Interactive Authentication to Microsoft Graph using MSAL with PowerShell and Delegated Permissions

Previously I’ve written about using MSAL and PowerShell with Application Permissions and Client Credentials and Certificate based authentication. Also with Delegated Permissions and Device Code flow authentication. The one I haven’t written a post on is performing interactive authentication to Microsoft Graph using MSAL with PowerShell and Delegated Permissions. I have for Python so this post will complete the examples for both Python and PowerShell.

The details in this post have been successfully validated with both PowerShell and Windows PowerShell.

Delegated permissions in Azure AD requires authorization from the consumer of the registered Azure AD Application versus Application permissions assigned to a registered Azure AD Application. I’ve covered a lot of using Delegated Permissions with registered Azure AD Applications in the links in the opening paragraph. So in this post I’m going to show using Delegated Permissions via a well-known Azure AD registered Application. In this post I listed a bunch of the well-known AAD registered applications. I’ll be using the Azure PowerShell Client ID “1950a258-227b-4e31-a9cf-717495945fc2” with the delegated permission “user_impersonation“.

MSAL with PowerShell and Delegated Permissions

Here then is the quick start guide to again using the fantastic MSAL.PS PowerShell module. It simplifies the process of obtaining and refreshing access and refresh tokens. Since my previous posts on using MSAL.PS, the module has been updated numerous times to keep current with releases of the MSAL Authentication Libraries.

If you aren’t already using it, install it from the PowerShell Gallery from an administrative PowerShell session:

Install-Module -name MSAL.PS -Force -AcceptLicense

Obtaining an Access Token

As I mentioned earlier in this example we are going to use the Azure PowerShell registered application with delegated permissions as ourselves (our Azure AD User account). That along with our Tenant name and MSAL.PS will allow us to initiate an interactive authentication flow and receive an Access Token for our API calls.

NOTE: This part of the process is only required once to receive the initial Access and Refresh Token. We can silently refresh our tokens after the first interactive authentication.  

Import-Module MSAL.PS

$resource = "" # Microsoft Graph
$scope = "user_impersonation" # Delegated User Impersonation
$clientID = "1950a258-227b-4e31-a9cf-717495945fc2" # Azure PowerShell
$tenantID = "" # AAD Tenant Name
$myUPN = "" # User UPN

$myAccessToken = Get-MsalToken -ClientId $clientID `
        -TenantId $tenantID `
        -Scopes "$($resource)/$($scope)" `
        -LoginHint $myUPN 

Running the above (updated for your registered AAD Tenant Name and your Azure AD User UPN will trigger Windows to show the Account Selector dialog window as shown below. Your identity should be listed. Select it and authenticate.

Using my JWTDetails PowerShell Module we can investigate the Access Token we just received. We can see that it was issued against the Microsoft Azure PowerShell App with the user_impersonation scope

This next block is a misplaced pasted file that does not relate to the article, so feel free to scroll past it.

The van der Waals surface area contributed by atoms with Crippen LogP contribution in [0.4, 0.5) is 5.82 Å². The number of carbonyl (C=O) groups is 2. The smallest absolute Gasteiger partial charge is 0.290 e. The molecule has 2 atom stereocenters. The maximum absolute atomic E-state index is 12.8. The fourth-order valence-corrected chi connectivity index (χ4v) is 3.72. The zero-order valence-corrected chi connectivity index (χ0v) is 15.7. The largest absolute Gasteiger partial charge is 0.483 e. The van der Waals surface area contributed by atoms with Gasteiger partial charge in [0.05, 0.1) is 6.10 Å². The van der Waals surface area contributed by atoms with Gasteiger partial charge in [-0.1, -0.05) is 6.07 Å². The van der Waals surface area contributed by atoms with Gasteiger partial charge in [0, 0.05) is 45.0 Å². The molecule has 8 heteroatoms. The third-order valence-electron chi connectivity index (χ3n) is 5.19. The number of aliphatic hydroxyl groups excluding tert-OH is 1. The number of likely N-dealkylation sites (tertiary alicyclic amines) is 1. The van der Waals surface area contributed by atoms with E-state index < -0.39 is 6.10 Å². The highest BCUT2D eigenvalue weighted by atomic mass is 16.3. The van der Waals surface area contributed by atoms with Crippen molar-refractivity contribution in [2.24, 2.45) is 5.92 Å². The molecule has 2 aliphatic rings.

Import-Module JWTDetails
$myAccessToken.AccessToken | Get-JWTDetails

Obtaining a new Access Token using the Refresh Token

The MSAL.NET library which the MSAL.PS Module leverages (via Microsoft.Identity.Client.dll) doesn’t reveal the Refresh Token. If you look at $myAccessToken you will see the Access Token and IdToken but no RefreshToken.

However, whilst you can’t see the Refresh Token the MSAL cache has the refresh token, and it can be used by MSAL.PS to SILENTLY obtain a new Access Token. And the MSAL.PS Module handles that for you, if you use the following options to obtain a new Access Token:

$myAccessToken = Get-MsalToken -ClientId $clientID -TenantId $tenantId -Silent

You will notice we didn’t get prompted with the identity selector as the use of -silent and our cached refresh token allowed MSAL.PS to refresh our tokens. If you want to force a refresh of the tokens you can also use the -ForceRefresh option.

$myAccessToken = Get-MsalToken -ClientId $clientID -TenantId $tenantId -Silent -ForceRefresh

Using the Access Token

We can simply use our Access Token in the header of an Invoke-RestMethod request to the Microsoft Graph API as shown below to query our Azure AD User object.

# Get User Object via AAD Graph
$myUserObj = Invoke-RestMethod -Method Get `
    -Uri "$($resource)/beta/users/$($myUPN)" `
    -Headers @{Authorization = "Bearer $($myAccessToken.AccessToken)" }

The screenshot below shows the query and the returned user object as returned from the Microsoft Graph API.


Using the MSAL.PS PowerShell Module we can quickly obtain an Azure AD Access Token with Delegated Permissions using interactive authentication, and then silently refresh our Access Token leveraging the MSAL.PS Module, the MSAL.NET library and the token cache.

I you want to query Microsoft Graph for information other than what can be returned using your identity and base level user impersonation permissions you will need to register an Azure AD Application with the delegated permissions for your requirements and simply update the $clientID variable.